I am a faculty member at the University of Edinburgh Business School in Scotland, UK. I teach about HRM and international HRM at undergrad and postgraduate levels. I include HWP content as much as I can in the courses I teach. As an academic I also spend a lot of time on research and my main area of research is fair reward in international NGOs. I’ve been researching fair reward for the past 12 years, and have always had a particular focus on the international aid and development context. Prior to doing my PhD I worked for NGOs in India and Cambodia for a few years, where I really became passionate about understanding how I-O psychology can contribute to improving aid and development organisations and their initiatives. (Shameless plug: check out the Project Fair website if you’re interested to learn more about my recent work – www.project-fair.org). My work is very applied and I work closely with my research partner organisations. For example, I recently co-produced a set of Principles and Standards of Fair INGO Reward with 25+ partner organisations. More recently I’ve been applying topics like values-based HRM and how it can be/is being applied in INGOs, as well as exploring the psychology of living wages, recently getting funding from EAWOP with Ros Searle and Stu Carr to run a three-day Small Group Meeting on living wages in June 2019. Meeting with living wage researchers from around the globe was incredibly stimulating and exciting! I’ve also looked at other aspects of HWP in my research, specifically I’m thinking of the work I have done on the employment experiences of people with disabilities.

What inspired you to work in the HWP arena in the first place?

There was no such thing as HWP when I started! 🙂 I started to work in the area because of my interest in helping marginalised groups, as well as the niggling feeling that I-O psychology could do more to help. As a student I was so excited when I learned of the work of researchers like Stu Carr, Mac MacLachlan, Virginia Schein and Joel Lefkowitz (among others!), and it has been so great to see how the field has developed and expanded over the past 10-12 years!

What other HWP activities (if any) have you been engaged in during the recent past (e.g., volunteer work, committees, etc.)?

I was a member of the global task force for HWP, and subsequently a founding member of GOHWP. I was then the first elected Chair of GOHWP.

 What publications are you currently or recently working on?

Quite a few! I currently have three papers under review, and a handful in various stages of progress. The three under review are quite varied: one looks at how INGOs structure their reward and the tension between competitiveness and social values. The second looks at reactions to observed injustice in the workplace, and the third is a study of employee attributions for shared parental leave policies. I am also co-authoring a book chapter about a macropsychology perspective on HWP.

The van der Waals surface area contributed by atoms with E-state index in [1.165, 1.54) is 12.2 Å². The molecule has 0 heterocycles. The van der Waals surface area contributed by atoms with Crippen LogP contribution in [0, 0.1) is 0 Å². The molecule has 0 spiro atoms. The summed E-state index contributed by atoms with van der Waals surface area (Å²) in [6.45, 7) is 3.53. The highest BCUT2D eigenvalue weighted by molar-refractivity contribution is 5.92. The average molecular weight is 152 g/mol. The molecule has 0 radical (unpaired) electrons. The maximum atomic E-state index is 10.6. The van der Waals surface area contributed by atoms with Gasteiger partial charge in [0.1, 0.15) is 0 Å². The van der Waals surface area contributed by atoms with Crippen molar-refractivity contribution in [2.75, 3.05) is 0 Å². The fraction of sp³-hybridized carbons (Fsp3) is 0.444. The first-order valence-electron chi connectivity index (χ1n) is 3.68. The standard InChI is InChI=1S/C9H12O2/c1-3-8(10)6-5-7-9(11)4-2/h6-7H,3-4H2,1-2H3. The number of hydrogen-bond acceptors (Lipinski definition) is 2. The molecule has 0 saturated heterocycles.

Which associations/organizations are you a member of/active in?

GOHWP, European Association of Work and Organizational Psychology, International Association of Applied Psychology, Society for Industrial and Organizational Psychology, British Psychological Society.

What advice would you give to those new to HWP?

Get involved! Go to conferences, talk to people, feel connected. When I started I felt quite isolated, but those starting HWP these days can feel comforted that there is a big group of people with shared interests, more than 800 in 35 countries at last count!

Megan Church-Nally, Executive Board Member

What is your current job/role and how is it related to HWP?

I am an Assistant Professor-Educator at the University of Cincinnati. I teach in Organizational Leadership in the Psychology department and focus on the Nonprofit and Community concentration. This relates to HWP as I focus on training the future leaders of nonprofit and community organizations and using our knowledge to better the community.

What inspired you to work in the HWP arena in the first place?

My high school (Mercy Academy in Louisville, KY) focused on social justice and giving back to the community. I carried this forward through my schooling and am proud to use my psychological knowledge to benefit overall society.

What other HWP activities (if any) have you been engaged in during the recent past (e.g., volunteer work, committees, etc.)?

I serve on several committees: Young Professional Board of Special Olympics Hamilton County, Faculty adviser to UC’s Nonprofit Organizational Leadership Association (NOLA), Aubrey Rose Rappel for a Reason, part of the Uganda Initiative at UC (where we partner with Water with Blessings and Comboni Missionaries) in an effort to give back to community, conference planning committee, and several of groups just to name a few. The UC students and I also work with numerous nonprofit organizations and provide a variety of services to them. I am also going live with my personal nonprofit in honor of my late dog in 2020.

What publications are you currently or recently working on?

I just finished two textbooks with my co-author. Though I am working on several pedagogical articles, I am also co-author on a study investigating differences between urban and rural high school communities and intention to go to college, and several studies based on my dissertation.

Which associations/organizations are you a member of/active in?

GOWHP, Center for Nonprofit Excellence, and Young Nonprofit Professionals Network.

What’s something that would surprise people about your day-to-day?

The sheer amount of caffeine I drink on a daily basis. My orange tabby cat, James, also insists on wearing a bowtie every day and has quite the collection.

What advice would you give to those new to HWP?

Don’t ever worry you’re doing too little. Eventually all your efforts will combine and you’ll see the impact you make on society.